• Attendees were broken into groups on the first and second days to brainstorm.
Ewen Levick
    Attendees were broken into groups on the first and second days to brainstorm. Ewen Levick

Government and industry delegates convened this week for the National Defence Industry Skilling and Workforce Summit to brainstorm ways to grow the skilled workforce.

The summit, run by KPMG at Perth’s Optus Stadium, was opened with a traditional welcome by Robyn Collard, a Nyungar Yorga woman. Collard was followed by Minister for Defence Industry Melissa Price, who took the opportunity to announce an expanded Defence Industry Internship Program. The program will now provide 70 internships nationwide.

“The program links engineering students with defence industry by facilitating 12 week internships with defence industry small businesses,” Minister Price said. “The government is investing $1.9 million in the Defence Industry Internship Program in 2019-20.”

Minister Price also ventured unusually off-script and challenged industry to better communicate the value proposition of defence industry to key target audiences, particularly in regional Australia.

“If you’re in a location like Townsville, where there’s a significant Defence presence, there’s also going to be a big industry presence,” Minister Price said. “So you’re likely to know what opportunities are there.

“But if you live in Geraldton, in my electorate, there’s no Defence presence. When you talk to parents in Geraldton about defence industry, they think you’re talking about sending their child off to war. There’s a language problem. I’m challenging you to think about those parents.”

Minister Price also gently reprimanded those present for using terms that may not be understood by the people they need to recruit.

“The other issue I struggle with is the term ‘STEM’,” Minister Price said. “If your parents didn’t go to university, I can tell you they probably don’t know what that means.

“I met two very educated women in Karratha the other day and I was talking about this conference and opportunities in the defence industry. I said, ‘I really want us to stop talking about STEM’. And they didn’t know what I was talking about.

“They were 25 and 45, both highly educated,” Minister Price continued. “I use that example to show that the question for all of us is, are we doing enough? I’d say probably not.”

BAE Systems Chief Technology Officer Brad Yelland then took the stage to outline the true scale of the skills shortage to attendees.

“I’ll be honest,” Yelland said. “BAE Systems Australia is 200 engineers short of what we need. But in the next three years, we will need an additional 1500 engineers.

“In that time, Australian universities will graduate about 34,000 engineers. That may seem like a lot, but of those, only around 25 per cent are eligible to work in defence industry,” Yelland said. “That’s about 8500 people.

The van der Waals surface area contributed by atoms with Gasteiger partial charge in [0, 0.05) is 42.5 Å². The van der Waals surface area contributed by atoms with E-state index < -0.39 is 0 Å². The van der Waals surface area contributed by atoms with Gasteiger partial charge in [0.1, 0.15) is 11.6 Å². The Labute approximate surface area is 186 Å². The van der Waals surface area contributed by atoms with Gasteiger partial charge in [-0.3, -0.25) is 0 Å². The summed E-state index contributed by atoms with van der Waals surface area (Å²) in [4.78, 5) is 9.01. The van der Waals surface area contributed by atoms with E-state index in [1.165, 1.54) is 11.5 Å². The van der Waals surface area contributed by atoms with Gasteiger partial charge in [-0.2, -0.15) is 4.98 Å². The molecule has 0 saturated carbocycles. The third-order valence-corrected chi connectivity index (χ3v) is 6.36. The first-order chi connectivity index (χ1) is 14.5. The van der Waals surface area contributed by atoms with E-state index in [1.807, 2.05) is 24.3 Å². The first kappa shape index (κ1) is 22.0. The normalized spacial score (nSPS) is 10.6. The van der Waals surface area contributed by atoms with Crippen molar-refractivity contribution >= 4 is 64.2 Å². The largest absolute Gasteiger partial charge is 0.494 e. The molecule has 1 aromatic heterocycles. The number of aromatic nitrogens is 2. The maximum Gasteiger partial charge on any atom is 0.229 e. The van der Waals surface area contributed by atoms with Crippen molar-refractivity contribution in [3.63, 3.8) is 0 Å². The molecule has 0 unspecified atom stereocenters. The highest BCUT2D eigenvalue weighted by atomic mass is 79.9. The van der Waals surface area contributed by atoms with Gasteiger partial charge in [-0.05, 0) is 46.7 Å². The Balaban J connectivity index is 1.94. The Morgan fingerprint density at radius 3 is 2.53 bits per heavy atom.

“Let’s be optimistic and say that half of those actually want to work in defence industry,” he continued. “We’re now down to around 4000 engineers. BAE Systems Australia needs a third of those, so I don’t know what the rest of you are going to do.”

Yelland also outlined his own experience in becoming an engineer to inform ideas about how to address the skills shortage. He originally aspired to be a lawyer, but a sudden interest in Formula 1 pushed him into aerospace engineering. Interestingly, Yelland revealed that he once held the lowest-ever HSC score amongst engineering graduates from RMIT. His score remains the second-lowest on record, pipped by another RMIT engineering graduate who now also works at BAE Systems.

“School scores are clearly not indicative of ability,” Yelland said. “Perhaps we need to adjust the system to make sure those that really want to become engineers, can.”

Attendees were then separated into groups to come up with ways to grow the national skilled workforce. Ideas focused on four strategic themes – engage, attract, train and retain, and collaboration - and included better equipping teachers to communicate career pathways, potentially pooling skilled labour, coordinating and staggering project schedules, and speeding up visa approval processes. These were then refined, expanded, and stress tested on the second day of the summit.

Other speakers on both days included Senator Michaelia Cash; First Assistant Secretary of Defence Industry Policy Division Dr Sheridan Kearnan; Brigadier Simon Gould, Lead ADF Total Workforce Model Centre of Excellence; local MP and Assistant Minister for Vocational Education, Training and Apprenticeships Steve Irons; and Ian Irving, Chief Executive of the Naval Shipbuilding College.

ADM Comment: Perhaps the most interesting messages of the summit were delivered early on. Minister Price, now clearly settled in the portfolio, was unusually frank in her off-script remarks. She delivered a softly spoken but strongly worded opinion: neither Defence nor industry are moving outside their bubble and getting the Australian public on side.

Brad Yelland hit a similar note, saying that few university graduates are comfortable seeking jobs in defence industry, especially given engagement days on campus are often hit by protests. Ian Irving, meanwhile, said that shipbuilding opportunities in Australia are so exciting that ‘graduates should be banging on the door’. So where are they?

Minister Price summed up the problem to a room full of Defence and industry figures: “We’ve made a good start, but are we spreading the message far and wide? Or are we preaching to the converted?”

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